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Alexa Fluor 594-Streptavidin antibody


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Target Antigen


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(Jackson ImmunoResearch Labs Cat# 016-580-084, RRID:AB_2337250)




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Publications that use this research resource

Reducing Pericyte-Derived Scarring Promotes Recovery after Spinal Cord Injury.

  • Dias DO
  • Cell
  • 2018 Mar 22

Literature context:


CNS injury often severs axons. Scar tissue that forms locally at the lesion site is thought to block axonal regeneration, resulting in permanent functional deficits. We report that inhibiting the generation of progeny by a subclass of pericytes led to decreased fibrosis and extracellular matrix deposition after spinal cord injury in mice. Regeneration of raphespinal and corticospinal tract axons was enhanced and sensorimotor function recovery improved following spinal cord injury in animals with attenuated pericyte-derived scarring. Using optogenetic stimulation, we demonstrate that regenerated corticospinal tract axons integrated into the local spinal cord circuitry below the lesion site. The number of regenerated axons correlated with improved sensorimotor function recovery. In conclusion, attenuation of pericyte-derived fibrosis represents a promising therapeutic approach to facilitate recovery following CNS injury.

Funding information:
  • Intramural NIH HHS - Z01 DE000698-10(United States)

Redirection of neuroblast migration from the rostral migratory stream into a lesion in the prefrontal cortex of adult rats.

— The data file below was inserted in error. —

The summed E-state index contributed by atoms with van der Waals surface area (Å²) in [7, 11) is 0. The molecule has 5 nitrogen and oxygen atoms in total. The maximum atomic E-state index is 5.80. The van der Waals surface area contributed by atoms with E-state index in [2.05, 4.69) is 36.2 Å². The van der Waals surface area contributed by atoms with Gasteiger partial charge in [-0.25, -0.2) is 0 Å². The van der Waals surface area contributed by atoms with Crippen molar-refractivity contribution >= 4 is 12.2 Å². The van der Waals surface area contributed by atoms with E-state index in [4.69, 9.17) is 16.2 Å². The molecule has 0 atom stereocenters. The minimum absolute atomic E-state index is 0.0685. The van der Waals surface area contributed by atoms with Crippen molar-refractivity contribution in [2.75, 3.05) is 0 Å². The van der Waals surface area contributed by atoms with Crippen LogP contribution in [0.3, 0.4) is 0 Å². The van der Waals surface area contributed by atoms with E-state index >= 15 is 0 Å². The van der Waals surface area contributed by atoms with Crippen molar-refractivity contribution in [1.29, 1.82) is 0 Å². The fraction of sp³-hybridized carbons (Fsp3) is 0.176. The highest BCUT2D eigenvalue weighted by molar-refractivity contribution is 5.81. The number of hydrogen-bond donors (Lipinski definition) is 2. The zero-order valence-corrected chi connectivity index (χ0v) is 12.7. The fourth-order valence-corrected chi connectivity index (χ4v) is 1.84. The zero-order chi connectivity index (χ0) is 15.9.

• Gundelach J
  • Exp Brain Res
  • 2018 Feb 23

Literature context:


Clinical treatment of structural brain damage today is largely limited to symptomatic approaches and the avoidance of secondary injury. However, neuronal precursor cells are constantly produced within specified regions of the mammalian brain throughout life. Here we evaluate the potential of the known chemoattractive properties of the glycoprotein laminin on neuroblasts to relocate the cells into damaged brain areas. Injection of a thin laminin tract, leading from the rostral migratory stream to an excitotoxic lesion within the medial prefrontal cortex of rats, enabled neuroblasts to migrate away from their physiological route towards the olfactory bulb into the lesion site. Once they reached the damaged tissue, they migrated further in a non-uniform orientation within the lesion. Furthermore, our data indicate that the process of diverted migration is still active 6 weeks after the treatment and that at least some of the neuroblasts are capable of maturing into adult neurons.

Funding information:
  • NIAID NIH HHS - AI053108(United States)

Human embryonic lung epithelial tips are multipotent progenitors that can be expanded in vitro as long-term self-renewing organoids.

  • Nikolić MZ
  • Elife
  • 2017 Jun 30

Literature context: